Preachers Dare: Excerpt III

Preachers Dare is a book that grew out of the Beecher Lectures I was scheduled to give this fall at Yale Divinity School. Drawing on my decades of preaching thousands of sermons, it’s a theology of preaching that begins at Barth’s maxim Deus Dixit, God speaks. For the next couple weeks, I’ll be running a series of excerpts selected by my minion Carsten Bryant, a recent Duke Divinity grad and Methodist preacher. Here’s the third on the freedom of submission to the Word:

The cover of Preachers Dare

Originality can’t be a chief concern of a preacher. We are servants of and advocates for the text, not its masters. Polls show that contemporary Christians want “authenticity” or “sincerity,” as if the value of preaching resides in the disposition of preachers and the judgment of the hearers. The demand that we be authentic or heartfelt in the pulpit is yet another means of listeners trimming divine discourse to suit themselves, as if preaching is self-display by the preacher for self-improvement of self-interested congregations. (How would either listeners or we know when we’re inauthentic? Better just to demand that we not screw up the text.)

To be forced by Scripture to be servants of the demanding Word, rather than servile to our congregations, is true pastoral freedom. We are free to speak not out of personal preference, existential concern, or desperation to preserve intramural relationships, but rather to offer what we have received in our encounter with Scripture. The text hoists pastors out of the mire wherein congregations sequester us, demonstrating that “we don’t preach about ourselves” (2 Cor 4:5) but rather what we have been told to preach, obedient to the voice on the Mount of Transfiguration, “This is my Son whom I dearly love; I am very pleased with him. Listen to him!” (Matt 17:5).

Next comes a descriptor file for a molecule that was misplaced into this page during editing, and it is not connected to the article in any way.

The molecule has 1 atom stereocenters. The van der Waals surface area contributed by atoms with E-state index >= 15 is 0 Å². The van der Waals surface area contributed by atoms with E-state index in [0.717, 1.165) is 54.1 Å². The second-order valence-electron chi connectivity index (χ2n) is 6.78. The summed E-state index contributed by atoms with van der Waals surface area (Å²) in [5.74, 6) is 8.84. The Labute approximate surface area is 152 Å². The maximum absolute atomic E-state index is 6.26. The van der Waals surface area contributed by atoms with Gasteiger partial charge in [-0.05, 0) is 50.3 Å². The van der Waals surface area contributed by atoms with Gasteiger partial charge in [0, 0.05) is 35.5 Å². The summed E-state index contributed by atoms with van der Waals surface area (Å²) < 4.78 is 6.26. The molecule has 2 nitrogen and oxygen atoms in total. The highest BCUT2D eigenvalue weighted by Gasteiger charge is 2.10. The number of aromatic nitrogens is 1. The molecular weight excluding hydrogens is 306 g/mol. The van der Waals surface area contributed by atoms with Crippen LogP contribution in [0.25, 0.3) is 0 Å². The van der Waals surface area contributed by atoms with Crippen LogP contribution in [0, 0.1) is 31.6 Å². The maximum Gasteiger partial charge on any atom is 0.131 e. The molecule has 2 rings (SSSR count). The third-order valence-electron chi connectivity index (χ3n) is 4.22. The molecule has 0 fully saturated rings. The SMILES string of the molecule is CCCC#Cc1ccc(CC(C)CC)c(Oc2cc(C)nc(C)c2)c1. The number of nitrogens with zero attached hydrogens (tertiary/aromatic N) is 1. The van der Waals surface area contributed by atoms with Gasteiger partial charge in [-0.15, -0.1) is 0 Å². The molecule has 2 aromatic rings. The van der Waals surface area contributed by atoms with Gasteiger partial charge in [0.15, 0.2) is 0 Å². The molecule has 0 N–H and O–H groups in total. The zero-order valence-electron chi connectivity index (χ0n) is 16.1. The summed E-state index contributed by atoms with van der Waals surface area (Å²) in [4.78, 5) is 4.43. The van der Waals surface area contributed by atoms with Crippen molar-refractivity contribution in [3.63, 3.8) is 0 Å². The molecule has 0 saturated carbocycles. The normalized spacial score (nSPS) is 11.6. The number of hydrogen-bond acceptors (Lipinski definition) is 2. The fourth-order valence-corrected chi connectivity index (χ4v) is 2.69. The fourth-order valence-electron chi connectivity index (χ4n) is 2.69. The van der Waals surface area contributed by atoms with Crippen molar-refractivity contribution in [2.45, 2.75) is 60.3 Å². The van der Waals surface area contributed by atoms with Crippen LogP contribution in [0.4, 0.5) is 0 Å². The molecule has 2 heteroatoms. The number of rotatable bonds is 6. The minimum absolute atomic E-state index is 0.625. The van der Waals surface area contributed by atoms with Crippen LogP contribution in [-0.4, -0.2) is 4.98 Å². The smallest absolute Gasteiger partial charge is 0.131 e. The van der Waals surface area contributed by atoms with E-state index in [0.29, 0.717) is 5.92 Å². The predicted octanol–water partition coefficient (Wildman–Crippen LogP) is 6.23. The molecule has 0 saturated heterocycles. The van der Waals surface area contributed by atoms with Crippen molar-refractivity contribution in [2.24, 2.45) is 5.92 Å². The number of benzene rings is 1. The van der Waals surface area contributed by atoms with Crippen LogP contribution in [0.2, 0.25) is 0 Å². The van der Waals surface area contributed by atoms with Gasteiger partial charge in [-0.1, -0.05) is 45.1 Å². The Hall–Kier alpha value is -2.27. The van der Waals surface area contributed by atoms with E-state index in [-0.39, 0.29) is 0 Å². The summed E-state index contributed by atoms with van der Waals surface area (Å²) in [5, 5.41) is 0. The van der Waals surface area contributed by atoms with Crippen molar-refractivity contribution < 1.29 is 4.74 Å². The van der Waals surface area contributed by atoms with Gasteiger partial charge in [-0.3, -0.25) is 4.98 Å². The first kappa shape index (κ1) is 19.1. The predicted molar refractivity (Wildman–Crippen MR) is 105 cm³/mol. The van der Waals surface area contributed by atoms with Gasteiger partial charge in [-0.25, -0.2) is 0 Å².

I’m sure that’s the reason many preachers testify that they are less constrained while preaching than in any other act of ministry. Burdened by demands that they have a properly pastoral and emotional disposition, in the pulpit they are free to enjoy the sheer objectivity of Scripture, the way Christ comes to us rather than arises out of us. Carefree, assured that God will say what God wills, to whom God wills, as God wills, regardless of the fragility of preachers or listeners, they are free calmly to say to the congregation, “Having hung the drapes in the parsonage, this is not necessarily what I would have chosen to say to you but I do think it’s what the text says. It’s my God-given responsibility to say it to you as best I can.” That women preachers were recognized and affirmed first in Pentecostal churches shows that “God’s Spirit blows wherever it wishes” (John 3:8), descending upon, authorizing, and working through women in the pulpit, listeners ready or not.

(p. 70-71)


Interested? I recorded this promotional video to introduce what I’m up to in Preachers Dare:

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